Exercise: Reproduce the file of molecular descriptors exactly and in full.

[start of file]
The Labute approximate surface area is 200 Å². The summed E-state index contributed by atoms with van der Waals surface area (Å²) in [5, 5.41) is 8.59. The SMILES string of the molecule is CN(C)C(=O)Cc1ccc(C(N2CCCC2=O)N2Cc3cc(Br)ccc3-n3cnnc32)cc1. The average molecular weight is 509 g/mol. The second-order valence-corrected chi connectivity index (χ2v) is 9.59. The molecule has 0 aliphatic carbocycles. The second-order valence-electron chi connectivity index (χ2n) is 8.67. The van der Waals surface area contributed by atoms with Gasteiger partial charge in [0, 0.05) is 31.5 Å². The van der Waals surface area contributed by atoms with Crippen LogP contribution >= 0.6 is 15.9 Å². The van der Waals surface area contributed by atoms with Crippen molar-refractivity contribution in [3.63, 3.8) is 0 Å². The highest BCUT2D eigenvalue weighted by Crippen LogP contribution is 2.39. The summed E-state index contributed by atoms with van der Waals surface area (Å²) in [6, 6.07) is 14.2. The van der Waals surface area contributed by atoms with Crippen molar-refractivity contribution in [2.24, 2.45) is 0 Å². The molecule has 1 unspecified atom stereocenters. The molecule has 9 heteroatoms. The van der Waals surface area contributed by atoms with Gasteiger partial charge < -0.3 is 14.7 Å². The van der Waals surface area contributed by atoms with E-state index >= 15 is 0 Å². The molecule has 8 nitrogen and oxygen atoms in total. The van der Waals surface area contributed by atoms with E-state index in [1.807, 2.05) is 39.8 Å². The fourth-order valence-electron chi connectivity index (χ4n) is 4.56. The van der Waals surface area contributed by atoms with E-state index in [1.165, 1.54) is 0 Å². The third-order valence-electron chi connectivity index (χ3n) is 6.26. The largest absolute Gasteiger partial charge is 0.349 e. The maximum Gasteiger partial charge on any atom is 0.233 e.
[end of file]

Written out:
The Labute approximate surface area is 200 Å². The summed E-state index contributed by atoms with van der Waals surface area (Å²) in [5, 5.41) is 8.59. The SMILES string of the molecule is CN(C)C(=O)Cc1ccc(C(N2CCCC2=O)N2Cc3cc(Br)ccc3-n3cnnc32)cc1. The average molecular weight is 509 g/mol. The second-order valence-corrected chi connectivity index (χ2v) is 9.59. The molecule has 0 aliphatic carbocycles. The second-order valence-electron chi connectivity index (χ2n) is 8.67. The van der Waals surface area contributed by atoms with Gasteiger partial charge in [0, 0.05) is 31.5 Å². The van der Waals surface area contributed by atoms with Crippen LogP contribution >= 0.6 is 15.9 Å². The van der Waals surface area contributed by atoms with Crippen molar-refractivity contribution in [3.63, 3.8) is 0 Å². The highest BCUT2D eigenvalue weighted by Crippen LogP contribution is 2.39. The summed E-state index contributed by atoms with van der Waals surface area (Å²) in [6, 6.07) is 14.2. The van der Waals surface area contributed by atoms with Crippen molar-refractivity contribution in [2.24, 2.45) is 0 Å². The molecule has 1 unspecified atom stereocenters. The molecule has 9 heteroatoms. The van der Waals surface area contributed by atoms with Gasteiger partial charge < -0.3 is 14.7 Å². The van der Waals surface area contributed by atoms with E-state index >= 15 is 0 Å². The molecule has 8 nitrogen and oxygen atoms in total. The van der Waals surface area contributed by atoms with E-state index in [1.807, 2.05) is 39.8 Å². The fourth-order valence-electron chi connectivity index (χ4n) is 4.56. The van der Waals surface area contributed by atoms with E-state index in [1.165, 1.54) is 0 Å². The third-order valence-electron chi connectivity index (χ3n) is 6.26. The largest absolute Gasteiger partial charge is 0.349 e. The maximum Gasteiger partial charge on any atom is 0.233 e.